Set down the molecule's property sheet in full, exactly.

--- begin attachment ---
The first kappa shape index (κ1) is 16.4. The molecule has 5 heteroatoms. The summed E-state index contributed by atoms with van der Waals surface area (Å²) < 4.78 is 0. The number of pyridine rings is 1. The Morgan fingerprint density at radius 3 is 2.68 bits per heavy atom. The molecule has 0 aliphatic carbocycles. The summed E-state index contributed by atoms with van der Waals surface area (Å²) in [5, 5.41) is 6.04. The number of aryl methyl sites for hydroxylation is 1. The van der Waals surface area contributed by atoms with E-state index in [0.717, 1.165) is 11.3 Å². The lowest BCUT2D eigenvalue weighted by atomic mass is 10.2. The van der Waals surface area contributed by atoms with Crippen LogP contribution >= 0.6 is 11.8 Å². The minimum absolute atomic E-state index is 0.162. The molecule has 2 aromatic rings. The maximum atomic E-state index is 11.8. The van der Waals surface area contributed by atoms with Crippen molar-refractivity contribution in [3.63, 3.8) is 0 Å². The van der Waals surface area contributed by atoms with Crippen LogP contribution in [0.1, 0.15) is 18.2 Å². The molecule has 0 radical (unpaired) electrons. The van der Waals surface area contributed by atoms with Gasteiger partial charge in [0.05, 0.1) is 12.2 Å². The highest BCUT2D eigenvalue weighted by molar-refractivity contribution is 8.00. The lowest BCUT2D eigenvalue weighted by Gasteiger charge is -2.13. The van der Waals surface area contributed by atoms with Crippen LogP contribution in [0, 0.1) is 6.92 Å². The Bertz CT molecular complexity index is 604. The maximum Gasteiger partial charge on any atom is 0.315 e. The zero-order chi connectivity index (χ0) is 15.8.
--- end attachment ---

The first kappa shape index (κ1) is 16.4. The molecule has 5 heteroatoms. The summed E-state index contributed by atoms with van der Waals surface area (Å²) < 4.78 is 0. The number of pyridine rings is 1. The Morgan fingerprint density at radius 3 is 2.68 bits per heavy atom. The molecule has 0 aliphatic carbocycles. The summed E-state index contributed by atoms with van der Waals surface area (Å²) in [5, 5.41) is 6.04. The number of aryl methyl sites for hydroxylation is 1. The van der Waals surface area contributed by atoms with E-state index in [0.717, 1.165) is 11.3 Å². The lowest BCUT2D eigenvalue weighted by atomic mass is 10.2. The van der Waals surface area contributed by atoms with Crippen LogP contribution >= 0.6 is 11.8 Å². The minimum absolute atomic E-state index is 0.162. The molecule has 2 aromatic rings. The maximum atomic E-state index is 11.8. The van der Waals surface area contributed by atoms with Crippen molar-refractivity contribution in [3.63, 3.8) is 0 Å². The van der Waals surface area contributed by atoms with Crippen LogP contribution in [0.1, 0.15) is 18.2 Å². The molecule has 0 radical (unpaired) electrons. The van der Waals surface area contributed by atoms with Gasteiger partial charge in [0.05, 0.1) is 12.2 Å². The highest BCUT2D eigenvalue weighted by molar-refractivity contribution is 8.00. The lowest BCUT2D eigenvalue weighted by Gasteiger charge is -2.13. The van der Waals surface area contributed by atoms with Crippen LogP contribution in [0, 0.1) is 6.92 Å². The Bertz CT molecular complexity index is 604. The maximum Gasteiger partial charge on any atom is 0.315 e. The zero-order chi connectivity index (χ0) is 15.8.